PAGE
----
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Dr. Val Jones Discusses Nighttime Car Accidents in Oakland Park and Elsewhere

According to Dr. Val Jones on Better Health, driving in the dark is a lot more difficult for some drivers than others. As she interviews optometrist Dr. Cristina Schnider, she discovers that the size of your pupil and your ability to focus directly correlates with available light. When it’s dark outside, you have less to focus on and your eyes work overtime. Many drivers have a slight sight disability as they have a tougher time focusing on things. This can be extremely detrimental and can greatly increase their risks of a nighttime car accident in Oakland Park.

Our Oakland Park pedestrian accident lawyers recently discussed the dangers that nighttime driving brings about. These dangers are increased now that we’ve set our clocks back for Daylight Saving Time. Evenings fall upon us sooner as the sun sets earlier. Oftentimes it takes a while for travelers to adjust to the new settings. We are reminding everyone to be cautious on our roadways during the early morning hours and the evening hours as this is when we see a majority of our traffic accidents.

Drivers are urged to remember a few things to help keep their vision on point when driving a motor vehicle. Remember to blink. People will oftentimes hesitate to blink when they’re focusing on something. It’s also important to keep the wind at bay. Open windows and blasting air conditioning can dry out a person’s eyes and can make it more difficult for them to see, according to Schnider. Drivers are urged to compensate for the lack or light or the difficulty focusing by slowing down. It typically takes drivers longer to react to things at night.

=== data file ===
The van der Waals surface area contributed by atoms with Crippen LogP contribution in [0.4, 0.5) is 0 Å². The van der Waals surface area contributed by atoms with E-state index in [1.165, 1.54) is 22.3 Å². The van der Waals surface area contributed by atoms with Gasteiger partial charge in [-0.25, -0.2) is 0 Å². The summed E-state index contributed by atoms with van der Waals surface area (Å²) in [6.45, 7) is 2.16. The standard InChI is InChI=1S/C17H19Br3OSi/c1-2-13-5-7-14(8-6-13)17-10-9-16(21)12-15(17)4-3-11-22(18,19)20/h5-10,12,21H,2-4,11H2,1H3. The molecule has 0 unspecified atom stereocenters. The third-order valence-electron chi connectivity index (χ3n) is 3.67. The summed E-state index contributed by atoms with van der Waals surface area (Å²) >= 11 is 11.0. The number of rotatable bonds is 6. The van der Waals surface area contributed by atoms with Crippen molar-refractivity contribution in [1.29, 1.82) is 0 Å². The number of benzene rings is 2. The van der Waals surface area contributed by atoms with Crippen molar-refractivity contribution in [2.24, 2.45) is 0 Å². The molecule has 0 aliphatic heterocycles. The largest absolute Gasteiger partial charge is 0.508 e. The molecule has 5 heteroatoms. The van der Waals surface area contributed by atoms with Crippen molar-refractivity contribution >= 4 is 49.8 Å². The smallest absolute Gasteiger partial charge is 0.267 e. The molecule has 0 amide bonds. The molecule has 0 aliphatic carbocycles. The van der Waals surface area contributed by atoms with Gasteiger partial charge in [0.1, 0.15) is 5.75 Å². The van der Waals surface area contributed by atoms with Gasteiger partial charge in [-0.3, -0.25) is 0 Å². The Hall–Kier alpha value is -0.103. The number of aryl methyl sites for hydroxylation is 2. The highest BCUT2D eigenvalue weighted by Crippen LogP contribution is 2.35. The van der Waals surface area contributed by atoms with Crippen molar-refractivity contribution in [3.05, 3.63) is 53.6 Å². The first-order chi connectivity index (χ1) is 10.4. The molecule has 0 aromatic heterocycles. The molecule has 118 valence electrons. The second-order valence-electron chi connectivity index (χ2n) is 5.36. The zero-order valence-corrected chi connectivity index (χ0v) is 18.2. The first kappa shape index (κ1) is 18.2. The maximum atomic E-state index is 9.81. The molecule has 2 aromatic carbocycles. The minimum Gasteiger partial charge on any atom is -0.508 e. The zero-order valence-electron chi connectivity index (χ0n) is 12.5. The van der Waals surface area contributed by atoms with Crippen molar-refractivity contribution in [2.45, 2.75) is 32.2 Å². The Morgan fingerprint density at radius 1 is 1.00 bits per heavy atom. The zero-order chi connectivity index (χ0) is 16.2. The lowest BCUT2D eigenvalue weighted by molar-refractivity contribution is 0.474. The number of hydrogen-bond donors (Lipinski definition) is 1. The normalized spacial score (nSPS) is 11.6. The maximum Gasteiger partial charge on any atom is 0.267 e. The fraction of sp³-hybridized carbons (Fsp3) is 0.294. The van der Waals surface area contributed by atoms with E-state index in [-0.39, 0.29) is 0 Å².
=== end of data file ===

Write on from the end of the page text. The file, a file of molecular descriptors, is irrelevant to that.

John Ulczycki from the National Safety Council says that nighttime driving negatively affects a driver’s eyes. Peripheral vision and the ability to determine contrast are hindered. These factors vary depending on a driver’s visual ability and age. No matter what your age though, drivers fail to see potential risks more so in the evening than they do in daylight.

Ulczycki reports that nearly 30 percent of travel occurs during hours of darkness and nearly 50 percent of fatal accidents occur during the nighttime hours. Not only does vision affect these statistics, but so does our perception of risk. Since it’s harder to see other people and other vehicles, people fail to see risks.

Glare on windshields is also a common complaint from nighttime drivers. There is a way to reduce the effects of this glare, says Ulczycki. He says it’s important to not look directly into that glare from the headlight of an oncoming car, but to look above it. He also says you should be scanning the roadways anyways instead of looking only in one spot. You need to be aware of what is around you at all times.

Remember that nighttime hours bring out more alcohol-impaired drivers, too. Be cautious of the driving skills of motorists around you. Always drive defensively.

As for younger drivers, the per-mile crash rate for teen drivers is three times higher after 9 p.m. than the rate of any other age group. Talk with your teens and other loved ones about the dangers and risks of driving while dark and perhaps we can all help reduce the number of traffic accidents in South Florida.

Freeman, Mallard, Sharp & Gonzalez, LLC are experienced and dedicated attorneys who assist car and pedestrian accident victims and their families in Oakland Park, Hallandale Beach, Weston and Tamarac. Call 1-800-561-7777 for a free and confidential appointment.

More Blog Entries:

Vehicle Recalls Concern Motorists Hoping to Avoid a West Palm Beach Car Accident, Fort Lauderdale Car Accident Attorney Blog, November 7, 2011

Emergency Contact Alert Program Can Help Save Lives in a Port St. Lucie Car Accident, Fort Lauderdale Car Accident Attorney Blog October 24, 2011

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